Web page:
problem is aggravated since many Islamic banks work under operational procedures different
from those of the central banks; the resulting non-compatibility prevents the central banks
from controlling or giving support to Islamic banks if a liquidity gap should occur. So the
issue of liquidity management must come under active discussion and scrutiny by the
authorities involved is Islamic banking.
7) Use of Advanced Technology and Media
Islami bank does not have the diversity of products essential to satisfy the growing need of
their clients. The importance of using proper advanced technology in upgrading the
acceptability of a product and diversifying its application cannot be over emphasized. Given
the potentiality of advanced technology, Islami bank must have to come to terms with rapid
changes in technology, and redesign the management and decision-making structures and,
above, all introduce modern technology in its operations.
8) Need for Professional Bankers
The need for professional bankers or managers for Islamic banks cannot be over emphasized.
Some banks are currently run by direct involvement of the owner himself, or by managers
who have not had much exposure to Islamic banking activities, nor are conversant with
conventional banking methods. Consequently, many Islamic banks are not able to face
challenges and stiff competition. There is a need to institute professionalism in banking
practice to enhance management capacity by competent bankers committed to their
profession. Because, the professionals working in Islamic banking system have to face bigger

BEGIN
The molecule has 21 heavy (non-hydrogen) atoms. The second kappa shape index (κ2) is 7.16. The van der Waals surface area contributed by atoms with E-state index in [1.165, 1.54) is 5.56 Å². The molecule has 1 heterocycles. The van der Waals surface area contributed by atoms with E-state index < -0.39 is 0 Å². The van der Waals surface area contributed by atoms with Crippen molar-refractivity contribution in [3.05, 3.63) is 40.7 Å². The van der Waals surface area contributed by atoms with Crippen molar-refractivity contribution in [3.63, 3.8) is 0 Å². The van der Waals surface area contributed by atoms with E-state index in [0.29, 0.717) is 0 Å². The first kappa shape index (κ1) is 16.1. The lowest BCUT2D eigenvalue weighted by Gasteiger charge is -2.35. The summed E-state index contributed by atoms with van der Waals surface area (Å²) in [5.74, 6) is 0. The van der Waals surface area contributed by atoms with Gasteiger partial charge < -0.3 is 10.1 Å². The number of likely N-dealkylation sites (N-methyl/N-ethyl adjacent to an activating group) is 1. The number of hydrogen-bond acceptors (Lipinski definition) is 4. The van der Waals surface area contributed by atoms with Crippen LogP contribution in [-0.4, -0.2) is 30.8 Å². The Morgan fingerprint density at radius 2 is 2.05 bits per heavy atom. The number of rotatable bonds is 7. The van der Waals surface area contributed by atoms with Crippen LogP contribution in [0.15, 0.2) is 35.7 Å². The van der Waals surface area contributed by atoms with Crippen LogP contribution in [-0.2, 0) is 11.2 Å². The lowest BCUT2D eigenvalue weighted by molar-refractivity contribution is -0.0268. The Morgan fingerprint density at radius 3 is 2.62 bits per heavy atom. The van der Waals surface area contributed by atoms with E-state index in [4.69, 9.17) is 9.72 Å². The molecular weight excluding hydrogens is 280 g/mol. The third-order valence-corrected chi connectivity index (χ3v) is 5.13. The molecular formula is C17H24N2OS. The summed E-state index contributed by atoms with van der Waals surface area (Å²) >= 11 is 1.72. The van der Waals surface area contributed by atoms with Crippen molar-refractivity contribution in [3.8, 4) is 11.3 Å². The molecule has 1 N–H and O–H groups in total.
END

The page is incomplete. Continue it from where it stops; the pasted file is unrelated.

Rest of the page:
challenge, as they must have a better understanding of industry, technology and the
management of the business venture they entrust to their clients. They also have to
understand the moral and religious implications of their investments with the business
ventures.

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9) Blending of Approach of Islamic Scholars with the Approach of the Conventional


Banker
Bankers, due to the nature of their jobs have to be pragmatic or application-oriented. There is
and will be tendency in the bankers practicing in Islamic banks to mould or modify the
Islamic principles to suit the requirement for transactions at hand. Additionally, being
immersed in the travails of day to day banking, they find little time or inclination to do any
research, which can make any substantial contribution to the Islamic banking. Islamic
Scholars active in researching Islamic Banking and finance, on the other hand, typically have
a normative approach, i.e. they are more concerned with what ought to be. A very few of
them are knowledgeable about banking or the needs of the customers.
10) Absence of Islamic Money Market
In the absence of Islamic money market in Bangladesh, the Islamic banks cannot invest their
surplus fund i.e., temporary excess liquidity to earn any income rather than keeping it idle.
Because all the Government Treasury Bills, approved securities and Bangladesh Bank Bills
in Bangladesh are interest bearing. Naturally, Islami bank cannot invest the permissible part
of their Security Liquidity Reserve and liquid surplus in those securities. As a result, they
deposit their whole reserve in cash with Bangladesh Bank. Similarly, the liquid surplus also
remains un invested. On the contrary, the conventional banks of the country do not suffer